13. What’s your opinion on the new law that allows us to money from an IRA? My husband and I are well prepared to retire at 55, although we are 2-3 years off that. I have been trying to figure out how to take money from our IRA penalty free and this seems like a reasonable option (allows taxes to be paid over 3 years). I recognize that the stock market is down, but some of our holdings are still in the green (amazingly!). I feel like our retirement has us hijacked to keep working a job that we might not need. My husband and I have been semi-retired for 12 years and because of frugal and rural living, our expenses have been low.

    1. Look into a 72t exception. This will allow you to take SEPP, substantially equal periodic payments, from an Ira for the greater of 5 years or until age 59.5. There are a lot of rules, but no penalty for early withdrawals. You do pay taxes on the withdrawals as income. A financial advisor or CPA would be a good resource for more information. Some states give tax breaks on retirement income as early as age 55.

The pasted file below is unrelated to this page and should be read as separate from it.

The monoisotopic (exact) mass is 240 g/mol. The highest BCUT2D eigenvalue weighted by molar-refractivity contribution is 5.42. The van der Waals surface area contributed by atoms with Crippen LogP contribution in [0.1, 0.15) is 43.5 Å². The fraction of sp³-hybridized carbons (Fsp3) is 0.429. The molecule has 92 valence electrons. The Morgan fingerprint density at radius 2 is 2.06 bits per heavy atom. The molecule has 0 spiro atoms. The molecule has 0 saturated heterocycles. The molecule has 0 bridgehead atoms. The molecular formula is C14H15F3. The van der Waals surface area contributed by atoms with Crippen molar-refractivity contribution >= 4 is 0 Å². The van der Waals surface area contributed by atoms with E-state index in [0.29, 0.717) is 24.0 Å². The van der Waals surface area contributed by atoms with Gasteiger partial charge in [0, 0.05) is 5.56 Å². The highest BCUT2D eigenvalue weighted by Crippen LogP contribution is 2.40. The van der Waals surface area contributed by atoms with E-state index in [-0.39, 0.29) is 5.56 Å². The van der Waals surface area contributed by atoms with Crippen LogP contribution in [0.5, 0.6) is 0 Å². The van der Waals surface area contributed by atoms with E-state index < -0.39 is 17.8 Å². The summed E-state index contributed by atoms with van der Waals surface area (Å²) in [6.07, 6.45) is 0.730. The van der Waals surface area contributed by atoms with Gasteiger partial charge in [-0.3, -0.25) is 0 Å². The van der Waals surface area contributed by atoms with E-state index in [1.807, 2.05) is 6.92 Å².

2. I second the recommendation to look into the 72t rule. This applies perfectly to your situation. You would take SEPP (substantially equal periodic payments) for 5 years (for you, approx age 55-60), and then after that you will have full access to your IRA funds (since you will be over 59.5 years old). I have done a lot of reading about 72t SEPP — there is a lot of information out there, but do not let that dissuade you. Find a good accountant and work with him/her to figure out a plan. You might even be able to retire now! Just depends on how much you have in your IRA’s and if the SEPP would cover your expenses. I like the calculator on If you look at the entire report that is generated when you put your numbers in there, you will see projections that are really helpful.

  14. Big thumbs up for emergency savings, especially if coupled with flexibility (ie the ability to cut costs if needed, even aggressively)

    We retired a few months ago (great timing, eh? 🙂 and I am now super happy with the fact we keep two years worth of expenses in cash. And bear in mind that just a while ago I would have said that 2 years was WAAAY too much!

    Setting the right threshold is clearly very personal. For me, the purpose of the cash buffer is not just to cover expenses for a while; it’s also to delay the moment when we start worrying about things. With 2 years in cash, I think I can start getting worried in about a year, and I know I’ll have still a year covered in front of me. 🤞